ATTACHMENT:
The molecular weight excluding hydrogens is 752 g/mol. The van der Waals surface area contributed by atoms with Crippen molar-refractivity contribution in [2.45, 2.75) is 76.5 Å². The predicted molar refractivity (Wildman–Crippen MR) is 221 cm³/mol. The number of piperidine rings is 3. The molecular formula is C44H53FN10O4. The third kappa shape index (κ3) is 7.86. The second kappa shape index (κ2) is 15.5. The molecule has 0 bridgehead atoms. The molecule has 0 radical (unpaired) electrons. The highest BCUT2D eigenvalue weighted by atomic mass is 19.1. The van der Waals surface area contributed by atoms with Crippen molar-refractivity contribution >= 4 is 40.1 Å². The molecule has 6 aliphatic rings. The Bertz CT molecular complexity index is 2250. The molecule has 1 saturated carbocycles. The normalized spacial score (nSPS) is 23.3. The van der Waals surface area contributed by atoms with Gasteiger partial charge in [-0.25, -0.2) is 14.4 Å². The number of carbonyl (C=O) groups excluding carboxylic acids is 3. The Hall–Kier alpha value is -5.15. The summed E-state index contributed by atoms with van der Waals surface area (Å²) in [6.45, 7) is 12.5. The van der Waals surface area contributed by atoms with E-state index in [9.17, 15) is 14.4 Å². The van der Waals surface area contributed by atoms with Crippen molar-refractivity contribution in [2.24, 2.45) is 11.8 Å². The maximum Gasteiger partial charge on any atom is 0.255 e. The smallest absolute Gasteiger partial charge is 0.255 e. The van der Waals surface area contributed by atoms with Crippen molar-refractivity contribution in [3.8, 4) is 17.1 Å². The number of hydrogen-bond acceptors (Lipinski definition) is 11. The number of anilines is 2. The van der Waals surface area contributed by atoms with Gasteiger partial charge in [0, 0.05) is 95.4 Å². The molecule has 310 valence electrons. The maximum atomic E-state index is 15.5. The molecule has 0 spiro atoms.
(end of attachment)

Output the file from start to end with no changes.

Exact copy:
The molecular weight excluding hydrogens is 752 g/mol. The van der Waals surface area contributed by atoms with Crippen molar-refractivity contribution in [2.45, 2.75) is 76.5 Å². The predicted molar refractivity (Wildman–Crippen MR) is 221 cm³/mol. The number of piperidine rings is 3. The molecular formula is C44H53FN10O4. The third kappa shape index (κ3) is 7.86. The second kappa shape index (κ2) is 15.5. The molecule has 0 bridgehead atoms. The molecule has 0 radical (unpaired) electrons. The highest BCUT2D eigenvalue weighted by atomic mass is 19.1. The van der Waals surface area contributed by atoms with Crippen molar-refractivity contribution >= 4 is 40.1 Å². The molecule has 6 aliphatic rings. The Bertz CT molecular complexity index is 2250. The molecule has 1 saturated carbocycles. The normalized spacial score (nSPS) is 23.3. The van der Waals surface area contributed by atoms with Gasteiger partial charge in [-0.25, -0.2) is 14.4 Å². The number of carbonyl (C=O) groups excluding carboxylic acids is 3. The Hall–Kier alpha value is -5.15. The summed E-state index contributed by atoms with van der Waals surface area (Å²) in [6.45, 7) is 12.5. The van der Waals surface area contributed by atoms with E-state index in [9.17, 15) is 14.4 Å². The van der Waals surface area contributed by atoms with Crippen molar-refractivity contribution in [2.24, 2.45) is 11.8 Å². The maximum Gasteiger partial charge on any atom is 0.255 e. The smallest absolute Gasteiger partial charge is 0.255 e. The van der Waals surface area contributed by atoms with Crippen molar-refractivity contribution in [3.8, 4) is 17.1 Å². The number of hydrogen-bond acceptors (Lipinski definition) is 11. The number of anilines is 2. The van der Waals surface area contributed by atoms with Gasteiger partial charge in [0, 0.05) is 95.4 Å². The molecule has 310 valence electrons. The maximum atomic E-state index is 15.5. The molecule has 0 spiro atoms.